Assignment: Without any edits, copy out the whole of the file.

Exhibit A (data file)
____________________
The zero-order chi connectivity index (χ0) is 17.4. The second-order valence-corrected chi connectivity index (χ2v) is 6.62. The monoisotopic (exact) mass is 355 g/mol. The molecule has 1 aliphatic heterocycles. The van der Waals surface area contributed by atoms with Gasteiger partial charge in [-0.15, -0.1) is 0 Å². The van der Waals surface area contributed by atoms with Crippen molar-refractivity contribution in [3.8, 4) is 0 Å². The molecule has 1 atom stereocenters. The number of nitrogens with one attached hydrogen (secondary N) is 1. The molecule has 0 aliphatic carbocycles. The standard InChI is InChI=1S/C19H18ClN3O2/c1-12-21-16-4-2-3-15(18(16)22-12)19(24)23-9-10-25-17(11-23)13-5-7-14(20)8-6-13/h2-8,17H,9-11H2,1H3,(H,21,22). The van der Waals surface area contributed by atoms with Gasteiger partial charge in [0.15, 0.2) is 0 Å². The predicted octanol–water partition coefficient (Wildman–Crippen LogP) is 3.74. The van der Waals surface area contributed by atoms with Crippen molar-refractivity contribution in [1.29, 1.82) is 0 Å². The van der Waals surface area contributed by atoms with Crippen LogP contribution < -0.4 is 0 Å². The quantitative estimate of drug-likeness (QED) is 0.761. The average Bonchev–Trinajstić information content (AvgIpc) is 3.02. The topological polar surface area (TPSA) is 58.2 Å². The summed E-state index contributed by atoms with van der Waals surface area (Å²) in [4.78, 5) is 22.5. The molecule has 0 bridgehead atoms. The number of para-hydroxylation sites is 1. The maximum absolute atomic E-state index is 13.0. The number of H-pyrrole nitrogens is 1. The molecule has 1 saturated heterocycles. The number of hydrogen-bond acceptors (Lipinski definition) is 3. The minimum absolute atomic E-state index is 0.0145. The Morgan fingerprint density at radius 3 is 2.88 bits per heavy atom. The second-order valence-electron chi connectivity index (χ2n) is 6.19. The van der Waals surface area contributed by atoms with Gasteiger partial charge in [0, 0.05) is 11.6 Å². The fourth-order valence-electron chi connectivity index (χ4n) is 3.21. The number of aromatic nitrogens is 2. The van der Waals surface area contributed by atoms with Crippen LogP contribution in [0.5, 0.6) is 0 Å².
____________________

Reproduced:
The zero-order chi connectivity index (χ0) is 17.4. The second-order valence-corrected chi connectivity index (χ2v) is 6.62. The monoisotopic (exact) mass is 355 g/mol. The molecule has 1 aliphatic heterocycles. The van der Waals surface area contributed by atoms with Gasteiger partial charge in [-0.15, -0.1) is 0 Å². The van der Waals surface area contributed by atoms with Crippen molar-refractivity contribution in [3.8, 4) is 0 Å². The molecule has 1 atom stereocenters. The number of nitrogens with one attached hydrogen (secondary N) is 1. The molecule has 0 aliphatic carbocycles. The standard InChI is InChI=1S/C19H18ClN3O2/c1-12-21-16-4-2-3-15(18(16)22-12)19(24)23-9-10-25-17(11-23)13-5-7-14(20)8-6-13/h2-8,17H,9-11H2,1H3,(H,21,22). The van der Waals surface area contributed by atoms with Gasteiger partial charge in [0.15, 0.2) is 0 Å². The predicted octanol–water partition coefficient (Wildman–Crippen LogP) is 3.74. The van der Waals surface area contributed by atoms with Crippen molar-refractivity contribution in [1.29, 1.82) is 0 Å². The van der Waals surface area contributed by atoms with Crippen LogP contribution < -0.4 is 0 Å². The quantitative estimate of drug-likeness (QED) is 0.761. The average Bonchev–Trinajstić information content (AvgIpc) is 3.02. The topological polar surface area (TPSA) is 58.2 Å². The summed E-state index contributed by atoms with van der Waals surface area (Å²) in [4.78, 5) is 22.5. The molecule has 0 bridgehead atoms. The number of para-hydroxylation sites is 1. The maximum absolute atomic E-state index is 13.0. The number of H-pyrrole nitrogens is 1. The molecule has 1 saturated heterocycles. The number of hydrogen-bond acceptors (Lipinski definition) is 3. The minimum absolute atomic E-state index is 0.0145. The Morgan fingerprint density at radius 3 is 2.88 bits per heavy atom. The second-order valence-electron chi connectivity index (χ2n) is 6.19. The van der Waals surface area contributed by atoms with Gasteiger partial charge in [0, 0.05) is 11.6 Å². The fourth-order valence-electron chi connectivity index (χ4n) is 3.21. The number of aromatic nitrogens is 2. The van der Waals surface area contributed by atoms with Crippen LogP contribution in [0.5, 0.6) is 0 Å².